NASHVILLE, Tenn. (BP)–If the name “Grand Theft Auto IV” doesn’t give away the violent and explicit content of the latest teenage video game craze, then the multiple warnings on the packaging do.
“GTA IV,” as it is called,” carries a “Mature” rating for “blood,” “intense violence,” “partial nudity,” “strong language,” “strong sexual content” and the “use of drugs and alcohol.”
Available for the Xbox 360 and PlayStation 3, the Grand Theft Auto franchise has become perhaps the most popular series of games for young teenage boys, despite the fact stores are not supposed to sell it to anyone under 17. The latest release, in fact, could become the top-selling video game of all time. It went on sale April 29 and already is the top-selling video game on Amazon.com.
The game revolves around “Niko Bellic,” an immigrant from Eastern Europe who lives in “Liberty City” –- essentially a faux name for New York City. The video gamer, playing the role of Niko, steals cars, kills cops and gang members, runs over pedestrians on the sidewalk, gets drunk, visits strip clubs and has sex with prostitutes. The game has multiple critics, including Mothers Against Drunk Driving, which is upset that players can get drunk and then drive.
The Parents Television Council is criticizing Toys R Us –- generally viewed as a place for children — for selling it. PTC also is calling on stores to check IDs and not allow children to purchase it. A 2007 survey by the National Institute on Media and the Family found that half the time, teens under 17 were able to purchase video games with a “mature” rating.
“Legally, stores cannot sell children pornographic magazines or handguns –- but they can legally sell video games to children that contain pornographic content or that teach children how to kill,” PTC’s Tim Winter said in a statement. “This is wrong, and retailers should ensure that unaccompanied minors are prevented from purchasing Grand Theft Auto IV: Liberty City.”
At least one survey showed Grand Theft Auto to be the most popular game among boys ages 12-14. One of the game’s writers, Lazlow Jones, said on a Washington, D.C., radio station that the game is “too intense” for children.
“If you let your child play this game, you’re a bad parent,” he said, according to The Washington Post.
R. Albert Mohler Jr., president of Southern Baptist Theological Seminary, said on his blog that the game “is a signal of where the culture is headed.”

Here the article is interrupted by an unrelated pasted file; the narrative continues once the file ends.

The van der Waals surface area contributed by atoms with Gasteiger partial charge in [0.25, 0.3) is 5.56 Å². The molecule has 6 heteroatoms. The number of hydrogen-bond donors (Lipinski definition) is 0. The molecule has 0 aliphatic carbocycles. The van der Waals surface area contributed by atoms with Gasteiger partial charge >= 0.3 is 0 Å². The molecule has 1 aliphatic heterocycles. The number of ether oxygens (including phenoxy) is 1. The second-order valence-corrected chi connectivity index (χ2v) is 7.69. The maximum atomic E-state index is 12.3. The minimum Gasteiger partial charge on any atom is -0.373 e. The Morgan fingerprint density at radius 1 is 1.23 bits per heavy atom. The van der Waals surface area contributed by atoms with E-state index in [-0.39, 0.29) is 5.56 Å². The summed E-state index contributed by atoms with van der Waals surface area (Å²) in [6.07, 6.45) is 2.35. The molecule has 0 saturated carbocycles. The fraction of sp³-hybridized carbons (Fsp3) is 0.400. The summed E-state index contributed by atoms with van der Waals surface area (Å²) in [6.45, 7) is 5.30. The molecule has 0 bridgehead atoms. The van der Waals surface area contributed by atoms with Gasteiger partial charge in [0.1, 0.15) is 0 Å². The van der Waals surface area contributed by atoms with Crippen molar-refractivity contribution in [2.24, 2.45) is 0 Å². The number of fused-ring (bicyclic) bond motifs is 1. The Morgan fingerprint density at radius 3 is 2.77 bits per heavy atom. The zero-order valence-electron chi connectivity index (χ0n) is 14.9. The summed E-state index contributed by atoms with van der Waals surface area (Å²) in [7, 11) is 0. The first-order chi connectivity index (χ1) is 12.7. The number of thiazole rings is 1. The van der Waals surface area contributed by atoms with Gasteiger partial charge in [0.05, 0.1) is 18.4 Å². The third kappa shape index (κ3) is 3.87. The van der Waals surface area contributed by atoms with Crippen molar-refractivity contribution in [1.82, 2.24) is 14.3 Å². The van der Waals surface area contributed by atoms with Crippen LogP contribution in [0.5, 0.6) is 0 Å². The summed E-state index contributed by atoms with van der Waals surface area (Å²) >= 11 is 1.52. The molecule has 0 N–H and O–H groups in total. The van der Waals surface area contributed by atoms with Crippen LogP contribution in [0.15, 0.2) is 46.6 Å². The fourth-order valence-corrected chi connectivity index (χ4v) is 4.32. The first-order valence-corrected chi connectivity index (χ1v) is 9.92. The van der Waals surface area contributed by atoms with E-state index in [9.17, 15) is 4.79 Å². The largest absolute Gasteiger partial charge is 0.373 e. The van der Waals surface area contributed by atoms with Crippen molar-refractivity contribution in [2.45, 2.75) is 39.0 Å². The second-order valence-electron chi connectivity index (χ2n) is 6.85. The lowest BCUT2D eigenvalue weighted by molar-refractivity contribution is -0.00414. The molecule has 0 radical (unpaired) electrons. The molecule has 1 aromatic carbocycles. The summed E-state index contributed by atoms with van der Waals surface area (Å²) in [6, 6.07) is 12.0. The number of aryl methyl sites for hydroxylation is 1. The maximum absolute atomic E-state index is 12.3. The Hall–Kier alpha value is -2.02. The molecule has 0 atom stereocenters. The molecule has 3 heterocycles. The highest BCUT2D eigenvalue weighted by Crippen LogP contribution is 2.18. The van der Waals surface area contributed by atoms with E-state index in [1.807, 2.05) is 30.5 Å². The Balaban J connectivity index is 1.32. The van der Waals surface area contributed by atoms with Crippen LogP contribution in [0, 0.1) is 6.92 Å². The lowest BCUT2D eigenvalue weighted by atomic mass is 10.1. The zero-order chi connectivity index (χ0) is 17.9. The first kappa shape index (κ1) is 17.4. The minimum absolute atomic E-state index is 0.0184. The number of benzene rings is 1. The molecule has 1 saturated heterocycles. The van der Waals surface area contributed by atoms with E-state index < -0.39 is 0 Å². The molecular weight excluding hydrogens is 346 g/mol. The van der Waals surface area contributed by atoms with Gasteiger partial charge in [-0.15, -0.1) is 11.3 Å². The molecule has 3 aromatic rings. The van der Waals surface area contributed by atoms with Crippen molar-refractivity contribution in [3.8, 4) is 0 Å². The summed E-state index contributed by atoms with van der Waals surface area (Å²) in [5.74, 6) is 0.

“There is a moral minefield at every turn and no sector of the entertainment industry is safe — and certainly not the world of video games,” he said.
Grand Theft Auto IV essentially is an R-rated movie in video game form — a fact not lost on gamers.
“I really think this is the first game that makes you feel that you are in a movie,” one reviewer on Amazon.com wrote. “The graphics draw you in. The voices are amazingly well done and varied. The plot draws you in, having you wonder who to trust, having you wonder what is going on with the characters.”
One website for parents, WhatTheyPlay.com, said of the game’s aforementioned six content descriptors, strong language “is probably the most prevalent,” as the citizens of Liberty City “are prone to express themselves loudly when anything upsets them.” The “f-word” is common.
Of course -– as the game’s title suggests –- “Grand Theft Auto IV” has plenty of violence, and it’s graphic. When Niko attacks someone, the parental website said, blood “will spray in different ways.” During close-quarters fighting, the blood will spray “in such a way that it looks like it’s splattering against the TV screen.”
“The cinematic scenes in the game feature some of the most graphic depictions of blood, with executions presented much as you would see in a TV show such as The Sopranos,” the WhatTheyPlay.com review said.
Chris Baker of Slate.com put it another way.
“The violence is no longer cartoonish,” he wrote. “Shoot an innocent bystander, and you see his face contort in agony. He’ll clutch at the wound and begin to stagger away, desperately seeking safety.”
Mohler said players “are filling their minds” with explicit images and “feeling the competitive exhilaration of engaging in immoral acts.”
“This is dangerous stuff for the soul,” he wrote. “… Parents have to make hard calls on entertainment options and they have to make their decisions stick. Christian young adults are negotiating a world of seemingly infinite choices — and every choice is laden with moral significance. The release of Grand Theft Auto IV presents parents with a great teaching opportunity and young adults with a moral choice.”
Michael Foust is an assistant editor for Baptist Press.